Remarkably, there are no updated, published stats on birth control choices in Canada. The most recent Canadian Contraception Survey data, published by the Journal of Obstretics and Gynaecology Canada, is from 2006—that’s almost 15 years ago. But if we look at the 2015 to 2017 data from the Centers for Disease Control and Prevention (CDC) in the United States, we can assume some likely similarities. Their data shows that among the 65 percent of women ages 15 to 49 who were using contraception, the pill was still very popular, but its popularity starts to drop after women turn 20. Longer-acting reversible contraception methods, such as IUDs and what’s called subdermal implants (they’re like little plastic rods, implanted on the inside of your arm, that release low doses of progesterone), are now favoured by women ages 20 to 29, followed by women ages 30 to 39. And the trend is rising: In 1995, for example, less than one percent of women used IUDs, according to the CDC. That number increased to nearly 6 percent by 2010, and the most recent numbers show more than 10 percent of women between 20 and 39 have an IUD.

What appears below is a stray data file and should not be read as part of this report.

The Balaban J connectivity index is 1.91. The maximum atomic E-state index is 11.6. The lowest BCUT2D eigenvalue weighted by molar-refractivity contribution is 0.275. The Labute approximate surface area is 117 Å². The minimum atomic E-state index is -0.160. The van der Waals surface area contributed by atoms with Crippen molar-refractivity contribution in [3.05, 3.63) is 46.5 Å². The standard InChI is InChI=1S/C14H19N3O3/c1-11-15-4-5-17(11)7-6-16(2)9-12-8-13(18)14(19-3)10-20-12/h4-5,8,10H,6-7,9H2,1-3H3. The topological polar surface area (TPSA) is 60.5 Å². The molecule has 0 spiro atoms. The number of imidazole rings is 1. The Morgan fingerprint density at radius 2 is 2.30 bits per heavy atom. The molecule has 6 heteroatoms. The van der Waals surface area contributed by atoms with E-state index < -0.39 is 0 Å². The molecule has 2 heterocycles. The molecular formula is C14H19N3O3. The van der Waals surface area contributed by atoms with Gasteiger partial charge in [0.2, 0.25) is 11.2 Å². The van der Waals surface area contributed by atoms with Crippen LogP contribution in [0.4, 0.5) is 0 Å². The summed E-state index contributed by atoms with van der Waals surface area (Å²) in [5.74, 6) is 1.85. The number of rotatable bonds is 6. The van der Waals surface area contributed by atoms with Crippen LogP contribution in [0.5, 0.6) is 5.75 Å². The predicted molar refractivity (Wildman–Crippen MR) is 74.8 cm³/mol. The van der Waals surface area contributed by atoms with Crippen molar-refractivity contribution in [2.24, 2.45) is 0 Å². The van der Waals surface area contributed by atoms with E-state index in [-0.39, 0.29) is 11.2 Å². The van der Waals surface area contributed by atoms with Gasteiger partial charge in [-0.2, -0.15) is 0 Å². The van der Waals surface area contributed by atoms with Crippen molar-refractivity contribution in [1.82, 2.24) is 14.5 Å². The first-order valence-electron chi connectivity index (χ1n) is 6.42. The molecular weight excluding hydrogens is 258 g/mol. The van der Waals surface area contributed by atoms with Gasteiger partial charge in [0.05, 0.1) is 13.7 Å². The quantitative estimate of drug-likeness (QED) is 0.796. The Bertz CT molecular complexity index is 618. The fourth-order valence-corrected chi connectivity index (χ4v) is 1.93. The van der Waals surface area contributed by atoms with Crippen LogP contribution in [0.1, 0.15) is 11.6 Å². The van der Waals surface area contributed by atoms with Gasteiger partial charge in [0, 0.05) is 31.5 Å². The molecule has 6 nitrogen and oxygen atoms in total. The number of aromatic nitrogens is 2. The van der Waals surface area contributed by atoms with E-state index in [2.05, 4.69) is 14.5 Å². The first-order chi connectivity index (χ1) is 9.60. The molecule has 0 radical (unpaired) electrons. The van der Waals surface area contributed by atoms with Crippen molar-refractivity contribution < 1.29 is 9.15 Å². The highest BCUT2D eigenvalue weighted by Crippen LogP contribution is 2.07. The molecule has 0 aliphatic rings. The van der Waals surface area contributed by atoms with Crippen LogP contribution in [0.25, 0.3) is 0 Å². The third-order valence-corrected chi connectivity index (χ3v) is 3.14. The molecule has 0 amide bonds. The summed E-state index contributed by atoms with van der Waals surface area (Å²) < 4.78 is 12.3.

Using the Canadian Contraception Survey from 2006, we know that the three most popular forms of contraception back then were condoms, the pill and withdrawal. (Other options mentioned in the survey include more permanent methods, such as vasectomies and tubal ligation, and natural family planning, also known as the rhythm method.) A more recent 10-year comparison study, also published in the Journal of Obstetrics and Gynaecology Canada in 2016, focuses only on Canadian adolescents. But it found that the use of condoms increased—from 51 percent in 2006 to 71 percent in 2016—while oral contraceptives greatly decreased—69 percent to 32 percent in the same time span. (The withdrawal method remained unchanged, at about 16 percent.) But doctors say the outdated and sporadic Canadian data doesn’t capture two of the most significant shifts they’re seeing among their patients—the popularity of IUDs (either hormonal or non-hormonal) and the move away from the traditional birth control pill.